That nets out to a very conservative estimate of value for a YouTuber with 200,000 subscribers (and ~100k views/video on average) to $22,000 per video.

And when I say that I was being conservative about this estimate, think about the costs of a 30-second TV spot - which is reaching fewer and fewer people (and, in my opinion will continue to decline in relevance...if there ever was much anyway). According to the American Association of Advertising Agencies, the average cost of a 30-second spot on television in 2011 was $354,000. That's a pretty penny.

So, when Jerome Jarre, who has 7.2 million followers (and rapidly growing) on Vine is reported to make $35,000/vine, I say those brands get a helluva deal! Don't tell Jerome, but he should be making $500,000+ if he was charging for just the boosting capability (his vines see >10million unique views)!

I guess the $1,000,000 offer he turned down was a good move after all:


The Bottom Line

When you hire a Digital Influencer, you aren't paying for the few hours they take to record the video or the quality of the camera or editing work. You are paying for their SOCIAL CAPITAL, which in their world is VERY tangible.

You can see their subscriber numbers and the way their audience is deeply engaged in everything they do (from what they are wearing to who they listen to and beyond). They've spent years building deep trust with their audience by investing in them and being open and transparent. According to a study by Variety, Digital Influencers rate higher than Hollywood celebrities in influencing purchases.

To dismiss them for being too young or their work being too fun/easy or their content being too casual is to completely miss the reality of the situation: your brand should have invested in digital content years ago. Just one 30-second spot would fund anywhere from 1-10 YouTube stations for a full year (depending on your production investment + complexity). That sort of investment would mean a smaller long-term investment, bringing that efficiency that many companies look for today.

The building your own audience ship hasn't sailed quite yet, though. Condé Nast, under the amazing leadership of Dawn Ostroff, is investing in a better digital content strategy on YouTube and it's really paying off. Their audience is growing rapidly as are their organic views. Much of their content is modelled on the types of videos the audience enjoys: entertaining, funny and authentic.

I still believe that working with Digital Influencers is one of the strongest short term marketing tactics you can deploy today and going forward, but it's also important you learn from them and invest in becoming an influencer yourself.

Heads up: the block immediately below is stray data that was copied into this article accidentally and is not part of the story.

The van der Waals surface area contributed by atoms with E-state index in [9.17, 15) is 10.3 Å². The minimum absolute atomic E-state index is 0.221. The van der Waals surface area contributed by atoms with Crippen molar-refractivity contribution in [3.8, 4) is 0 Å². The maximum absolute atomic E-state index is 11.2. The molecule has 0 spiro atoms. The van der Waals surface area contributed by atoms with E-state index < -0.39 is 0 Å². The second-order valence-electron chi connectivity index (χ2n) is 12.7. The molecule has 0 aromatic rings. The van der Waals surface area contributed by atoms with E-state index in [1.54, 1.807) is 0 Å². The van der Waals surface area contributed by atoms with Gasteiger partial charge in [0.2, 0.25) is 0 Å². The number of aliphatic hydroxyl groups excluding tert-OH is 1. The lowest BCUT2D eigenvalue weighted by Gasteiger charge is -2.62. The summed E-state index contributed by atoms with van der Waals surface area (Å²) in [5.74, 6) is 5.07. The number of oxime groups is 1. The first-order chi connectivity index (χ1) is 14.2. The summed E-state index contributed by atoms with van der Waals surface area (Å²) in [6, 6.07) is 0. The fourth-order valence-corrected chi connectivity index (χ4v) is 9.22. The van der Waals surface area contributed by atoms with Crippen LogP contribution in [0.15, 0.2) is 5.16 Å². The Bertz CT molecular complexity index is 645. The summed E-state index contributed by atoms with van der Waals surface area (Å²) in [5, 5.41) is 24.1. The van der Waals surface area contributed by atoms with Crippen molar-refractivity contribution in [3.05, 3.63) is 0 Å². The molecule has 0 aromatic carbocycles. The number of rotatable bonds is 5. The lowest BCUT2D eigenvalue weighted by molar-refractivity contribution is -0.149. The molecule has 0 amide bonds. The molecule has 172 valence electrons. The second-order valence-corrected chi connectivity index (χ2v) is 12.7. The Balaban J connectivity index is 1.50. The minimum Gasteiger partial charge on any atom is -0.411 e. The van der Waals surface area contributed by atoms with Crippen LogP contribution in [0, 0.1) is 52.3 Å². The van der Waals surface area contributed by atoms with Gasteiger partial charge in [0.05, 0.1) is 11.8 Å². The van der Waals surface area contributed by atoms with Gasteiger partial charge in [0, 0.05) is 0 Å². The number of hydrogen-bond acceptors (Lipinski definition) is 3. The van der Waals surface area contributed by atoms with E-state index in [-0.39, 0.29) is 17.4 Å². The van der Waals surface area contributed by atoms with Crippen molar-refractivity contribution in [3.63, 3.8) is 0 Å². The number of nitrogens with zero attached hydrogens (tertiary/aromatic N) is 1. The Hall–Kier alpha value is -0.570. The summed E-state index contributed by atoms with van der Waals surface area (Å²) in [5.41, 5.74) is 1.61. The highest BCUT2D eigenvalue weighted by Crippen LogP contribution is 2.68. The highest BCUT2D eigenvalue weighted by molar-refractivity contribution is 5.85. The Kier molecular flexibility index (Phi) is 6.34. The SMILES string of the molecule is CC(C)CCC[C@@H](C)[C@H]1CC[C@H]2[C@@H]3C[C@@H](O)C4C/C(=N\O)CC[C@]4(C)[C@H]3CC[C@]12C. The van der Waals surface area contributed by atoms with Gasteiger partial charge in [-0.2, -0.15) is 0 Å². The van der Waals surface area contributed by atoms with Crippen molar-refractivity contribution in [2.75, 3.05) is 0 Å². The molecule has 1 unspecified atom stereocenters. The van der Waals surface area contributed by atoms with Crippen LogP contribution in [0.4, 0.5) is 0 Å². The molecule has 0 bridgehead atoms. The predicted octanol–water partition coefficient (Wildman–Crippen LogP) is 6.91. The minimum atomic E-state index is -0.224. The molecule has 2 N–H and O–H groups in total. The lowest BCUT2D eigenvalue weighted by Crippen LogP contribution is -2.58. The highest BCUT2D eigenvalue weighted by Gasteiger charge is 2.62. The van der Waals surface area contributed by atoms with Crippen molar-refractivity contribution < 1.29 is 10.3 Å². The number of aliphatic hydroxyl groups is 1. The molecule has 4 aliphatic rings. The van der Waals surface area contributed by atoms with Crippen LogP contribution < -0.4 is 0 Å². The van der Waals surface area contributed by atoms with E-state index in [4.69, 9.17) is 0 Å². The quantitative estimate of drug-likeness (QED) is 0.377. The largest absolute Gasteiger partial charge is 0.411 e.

Let me know how you are investing in an audience below.

[title image credit: Thinkstock]


More Than Hauls + How-to's: The YouTube Tropes


More Than Hauls + How-to's: The YouTube Tropes


So now that you understand that working with Digital Influencers is important and you are starting to recognize who they are and what makes them tick, it's important to understand HOW you work with them. One dimension of this is understanding the types of content that they are producing on a regular basis. Part of my job is to watch hours and hours of YouTube videos, discovering emerging talents and trends. Over this period, I've discovered that, barring a few outliers and pioneers, there are a list of tropes that the majority of YouTubers follow.

A trope is a commonly recurring motif - a type of video in this case - that you see across multiple channels. Not quite a meme, not quite a format, these tropes recur between groups of YouTubers to help connect their content.

Different vlogging communities have different tropes and will make fun of tropes that exist in other communities. For instance, the Makeup Tutorial Trope has been used as a comedic vehicle in videos like this one by Megan Mackay:


Many people recognize the Makeup Tutorial trope, but there are many others. Just producing Makeup Tutorials on a channel isn't enough to connect with your audience. In the How-To & Style category, there are many tropes that YouTubers use to connect with their audience. The most popular are the following:

  1. The Makeup Tutorial Trope
  2. The What's-in-my... Trope
  3. The Haul Trope
  4. The Lookbook Trope
  5. The Tag or Challenge Trope
  6. The What I Am Wearing Trope
  7. The Routine Trope
  8. The Review Trope
  9. The DIY Trope
  10. The Q&A Trope

All of these motifs recur frequently under the How-to & Style category and are the go-to video for most beauty and style YouTubers. For any company that is looking to collaborate or hire a YouTuber, you can use these to think beyond the product review.

The Makeup Tutorial Trope

The Makeup Tutorial seems to be the most commonly used and popular trope of all. Michelle Phan has made an empire from makeup tutorials - doing everything from a smokey eye to celebrity makeup:


Makeup tutorials are great because many women are searching for tips on how to recreate looks on YouTube all of the time. I, myself, have watched Kandee Johnson's Jem Tutorial multiple times (as it's my fallback costume).